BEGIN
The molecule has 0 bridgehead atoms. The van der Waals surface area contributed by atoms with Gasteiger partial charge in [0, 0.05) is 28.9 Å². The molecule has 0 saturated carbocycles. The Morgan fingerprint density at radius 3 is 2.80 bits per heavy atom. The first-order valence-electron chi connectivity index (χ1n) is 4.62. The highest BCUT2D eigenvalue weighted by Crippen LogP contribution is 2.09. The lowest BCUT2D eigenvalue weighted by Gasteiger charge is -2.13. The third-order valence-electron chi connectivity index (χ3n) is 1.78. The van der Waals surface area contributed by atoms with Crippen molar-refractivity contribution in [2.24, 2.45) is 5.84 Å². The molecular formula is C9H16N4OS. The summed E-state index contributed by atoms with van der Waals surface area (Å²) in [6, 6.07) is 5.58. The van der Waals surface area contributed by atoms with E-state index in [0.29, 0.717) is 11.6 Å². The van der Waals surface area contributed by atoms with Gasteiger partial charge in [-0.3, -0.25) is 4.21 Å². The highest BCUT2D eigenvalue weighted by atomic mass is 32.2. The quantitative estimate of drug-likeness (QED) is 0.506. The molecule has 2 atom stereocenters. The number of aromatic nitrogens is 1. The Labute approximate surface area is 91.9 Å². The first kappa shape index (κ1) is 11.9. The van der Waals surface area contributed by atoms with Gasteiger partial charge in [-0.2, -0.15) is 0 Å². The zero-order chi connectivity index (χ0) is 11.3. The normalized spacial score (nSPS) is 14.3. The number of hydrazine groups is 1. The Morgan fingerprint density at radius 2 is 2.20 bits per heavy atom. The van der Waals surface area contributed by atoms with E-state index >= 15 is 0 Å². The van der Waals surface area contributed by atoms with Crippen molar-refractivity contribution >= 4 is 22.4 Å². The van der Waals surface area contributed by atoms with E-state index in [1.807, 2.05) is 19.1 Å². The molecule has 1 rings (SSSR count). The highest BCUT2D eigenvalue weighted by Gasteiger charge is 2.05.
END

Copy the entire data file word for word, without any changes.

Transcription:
The molecule has 0 bridgehead atoms. The van der Waals surface area contributed by atoms with Gasteiger partial charge in [0, 0.05) is 28.9 Å². The molecule has 0 saturated carbocycles. The Morgan fingerprint density at radius 3 is 2.80 bits per heavy atom. The first-order valence-electron chi connectivity index (χ1n) is 4.62. The highest BCUT2D eigenvalue weighted by Crippen LogP contribution is 2.09. The lowest BCUT2D eigenvalue weighted by Gasteiger charge is -2.13. The third-order valence-electron chi connectivity index (χ3n) is 1.78. The van der Waals surface area contributed by atoms with Crippen molar-refractivity contribution in [2.24, 2.45) is 5.84 Å². The molecular formula is C9H16N4OS. The summed E-state index contributed by atoms with van der Waals surface area (Å²) in [6, 6.07) is 5.58. The van der Waals surface area contributed by atoms with E-state index in [0.29, 0.717) is 11.6 Å². The van der Waals surface area contributed by atoms with Gasteiger partial charge in [-0.3, -0.25) is 4.21 Å². The highest BCUT2D eigenvalue weighted by atomic mass is 32.2. The quantitative estimate of drug-likeness (QED) is 0.506. The molecule has 2 atom stereocenters. The number of aromatic nitrogens is 1. The Labute approximate surface area is 91.9 Å². The first kappa shape index (κ1) is 11.9. The van der Waals surface area contributed by atoms with Gasteiger partial charge in [-0.2, -0.15) is 0 Å². The zero-order chi connectivity index (χ0) is 11.3. The normalized spacial score (nSPS) is 14.3. The number of hydrazine groups is 1. The Morgan fingerprint density at radius 2 is 2.20 bits per heavy atom. The van der Waals surface area contributed by atoms with E-state index >= 15 is 0 Å². The van der Waals surface area contributed by atoms with Crippen molar-refractivity contribution >= 4 is 22.4 Å². The van der Waals surface area contributed by atoms with E-state index in [1.807, 2.05) is 19.1 Å². The molecule has 1 rings (SSSR count). The highest BCUT2D eigenvalue weighted by Gasteiger charge is 2.05.